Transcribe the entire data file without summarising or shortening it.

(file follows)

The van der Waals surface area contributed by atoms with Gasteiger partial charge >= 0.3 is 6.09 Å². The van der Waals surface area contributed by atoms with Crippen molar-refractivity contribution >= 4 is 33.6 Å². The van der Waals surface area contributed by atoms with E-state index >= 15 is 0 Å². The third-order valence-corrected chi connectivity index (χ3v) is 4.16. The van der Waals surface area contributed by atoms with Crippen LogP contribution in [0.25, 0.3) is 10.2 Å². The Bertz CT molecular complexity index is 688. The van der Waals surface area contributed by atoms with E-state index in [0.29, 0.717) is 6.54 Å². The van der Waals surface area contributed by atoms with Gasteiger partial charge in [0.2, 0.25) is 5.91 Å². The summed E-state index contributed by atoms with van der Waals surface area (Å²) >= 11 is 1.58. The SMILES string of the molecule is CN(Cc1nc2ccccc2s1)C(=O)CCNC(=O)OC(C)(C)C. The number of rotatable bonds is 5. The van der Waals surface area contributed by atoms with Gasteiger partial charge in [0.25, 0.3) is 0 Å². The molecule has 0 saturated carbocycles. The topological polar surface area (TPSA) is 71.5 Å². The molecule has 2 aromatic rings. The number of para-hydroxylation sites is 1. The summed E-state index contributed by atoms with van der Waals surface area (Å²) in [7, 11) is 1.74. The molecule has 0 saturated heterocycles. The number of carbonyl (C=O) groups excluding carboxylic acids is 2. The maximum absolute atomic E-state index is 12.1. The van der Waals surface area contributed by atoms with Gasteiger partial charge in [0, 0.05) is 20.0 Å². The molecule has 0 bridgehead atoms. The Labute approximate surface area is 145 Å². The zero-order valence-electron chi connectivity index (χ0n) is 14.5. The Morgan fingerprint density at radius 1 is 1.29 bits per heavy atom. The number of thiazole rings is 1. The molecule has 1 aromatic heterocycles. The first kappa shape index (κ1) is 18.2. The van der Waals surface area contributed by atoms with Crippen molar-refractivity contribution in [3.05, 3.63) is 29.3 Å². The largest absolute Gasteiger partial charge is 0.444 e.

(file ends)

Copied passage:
The van der Waals surface area contributed by atoms with Gasteiger partial charge >= 0.3 is 6.09 Å². The van der Waals surface area contributed by atoms with Crippen molar-refractivity contribution >= 4 is 33.6 Å². The van der Waals surface area contributed by atoms with E-state index >= 15 is 0 Å². The third-order valence-corrected chi connectivity index (χ3v) is 4.16. The van der Waals surface area contributed by atoms with Crippen LogP contribution in [0.25, 0.3) is 10.2 Å². The Bertz CT molecular complexity index is 688. The van der Waals surface area contributed by atoms with E-state index in [0.29, 0.717) is 6.54 Å². The van der Waals surface area contributed by atoms with Gasteiger partial charge in [0.2, 0.25) is 5.91 Å². The summed E-state index contributed by atoms with van der Waals surface area (Å²) >= 11 is 1.58. The SMILES string of the molecule is CN(Cc1nc2ccccc2s1)C(=O)CCNC(=O)OC(C)(C)C. The number of rotatable bonds is 5. The van der Waals surface area contributed by atoms with Gasteiger partial charge in [0.25, 0.3) is 0 Å². The molecule has 0 saturated carbocycles. The topological polar surface area (TPSA) is 71.5 Å². The molecule has 2 aromatic rings. The number of para-hydroxylation sites is 1. The summed E-state index contributed by atoms with van der Waals surface area (Å²) in [7, 11) is 1.74. The molecule has 0 saturated heterocycles. The number of carbonyl (C=O) groups excluding carboxylic acids is 2. The maximum absolute atomic E-state index is 12.1. The van der Waals surface area contributed by atoms with Gasteiger partial charge in [0, 0.05) is 20.0 Å². The molecule has 0 bridgehead atoms. The Labute approximate surface area is 145 Å². The zero-order valence-electron chi connectivity index (χ0n) is 14.5. The Morgan fingerprint density at radius 1 is 1.29 bits per heavy atom. The number of thiazole rings is 1. The molecule has 1 aromatic heterocycles. The first kappa shape index (κ1) is 18.2. The van der Waals surface area contributed by atoms with Crippen molar-refractivity contribution in [3.05, 3.63) is 29.3 Å². The largest absolute Gasteiger partial charge is 0.444 e.